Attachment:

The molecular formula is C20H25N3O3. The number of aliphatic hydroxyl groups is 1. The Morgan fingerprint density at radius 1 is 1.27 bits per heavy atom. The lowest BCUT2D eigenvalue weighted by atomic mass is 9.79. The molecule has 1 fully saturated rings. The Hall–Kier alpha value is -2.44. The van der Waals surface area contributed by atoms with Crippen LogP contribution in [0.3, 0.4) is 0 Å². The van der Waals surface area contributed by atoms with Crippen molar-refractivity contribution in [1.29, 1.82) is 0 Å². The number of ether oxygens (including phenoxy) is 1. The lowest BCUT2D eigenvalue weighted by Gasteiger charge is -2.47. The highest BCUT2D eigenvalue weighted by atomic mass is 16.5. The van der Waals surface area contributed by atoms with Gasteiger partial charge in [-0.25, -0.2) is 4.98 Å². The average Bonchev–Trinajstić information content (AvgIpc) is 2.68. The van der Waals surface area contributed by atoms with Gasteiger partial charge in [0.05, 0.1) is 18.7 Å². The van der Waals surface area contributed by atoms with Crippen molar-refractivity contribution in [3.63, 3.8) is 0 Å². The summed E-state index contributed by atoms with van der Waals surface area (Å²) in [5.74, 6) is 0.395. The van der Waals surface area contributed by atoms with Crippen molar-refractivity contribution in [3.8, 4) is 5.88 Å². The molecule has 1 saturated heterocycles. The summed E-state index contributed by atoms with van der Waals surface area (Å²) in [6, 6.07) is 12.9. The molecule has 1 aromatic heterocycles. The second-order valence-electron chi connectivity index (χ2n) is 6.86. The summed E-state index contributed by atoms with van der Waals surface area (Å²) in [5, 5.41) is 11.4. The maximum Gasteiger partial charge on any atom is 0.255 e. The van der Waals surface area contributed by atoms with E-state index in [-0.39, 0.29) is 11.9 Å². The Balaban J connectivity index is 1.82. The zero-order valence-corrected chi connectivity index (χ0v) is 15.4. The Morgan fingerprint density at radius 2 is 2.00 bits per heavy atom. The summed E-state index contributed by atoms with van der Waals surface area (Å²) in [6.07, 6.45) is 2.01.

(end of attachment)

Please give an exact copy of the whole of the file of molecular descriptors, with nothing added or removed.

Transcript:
The molecular formula is C20H25N3O3. The number of aliphatic hydroxyl groups is 1. The Morgan fingerprint density at radius 1 is 1.27 bits per heavy atom. The lowest BCUT2D eigenvalue weighted by atomic mass is 9.79. The molecule has 1 fully saturated rings. The Hall–Kier alpha value is -2.44. The van der Waals surface area contributed by atoms with Crippen LogP contribution in [0.3, 0.4) is 0 Å². The van der Waals surface area contributed by atoms with Crippen molar-refractivity contribution in [1.29, 1.82) is 0 Å². The number of ether oxygens (including phenoxy) is 1. The lowest BCUT2D eigenvalue weighted by Gasteiger charge is -2.47. The highest BCUT2D eigenvalue weighted by atomic mass is 16.5. The van der Waals surface area contributed by atoms with Gasteiger partial charge in [-0.25, -0.2) is 4.98 Å². The average Bonchev–Trinajstić information content (AvgIpc) is 2.68. The van der Waals surface area contributed by atoms with Gasteiger partial charge in [0.05, 0.1) is 18.7 Å². The van der Waals surface area contributed by atoms with Crippen molar-refractivity contribution in [3.63, 3.8) is 0 Å². The summed E-state index contributed by atoms with van der Waals surface area (Å²) in [5.74, 6) is 0.395. The van der Waals surface area contributed by atoms with Crippen molar-refractivity contribution in [3.8, 4) is 5.88 Å². The molecule has 1 saturated heterocycles. The summed E-state index contributed by atoms with van der Waals surface area (Å²) in [6, 6.07) is 12.9. The molecule has 1 aromatic heterocycles. The second-order valence-electron chi connectivity index (χ2n) is 6.86. The summed E-state index contributed by atoms with van der Waals surface area (Å²) in [5, 5.41) is 11.4. The maximum Gasteiger partial charge on any atom is 0.255 e. The van der Waals surface area contributed by atoms with E-state index in [-0.39, 0.29) is 11.9 Å². The Balaban J connectivity index is 1.82. The zero-order valence-corrected chi connectivity index (χ0v) is 15.4. The Morgan fingerprint density at radius 2 is 2.00 bits per heavy atom. The summed E-state index contributed by atoms with van der Waals surface area (Å²) in [6.07, 6.45) is 2.01.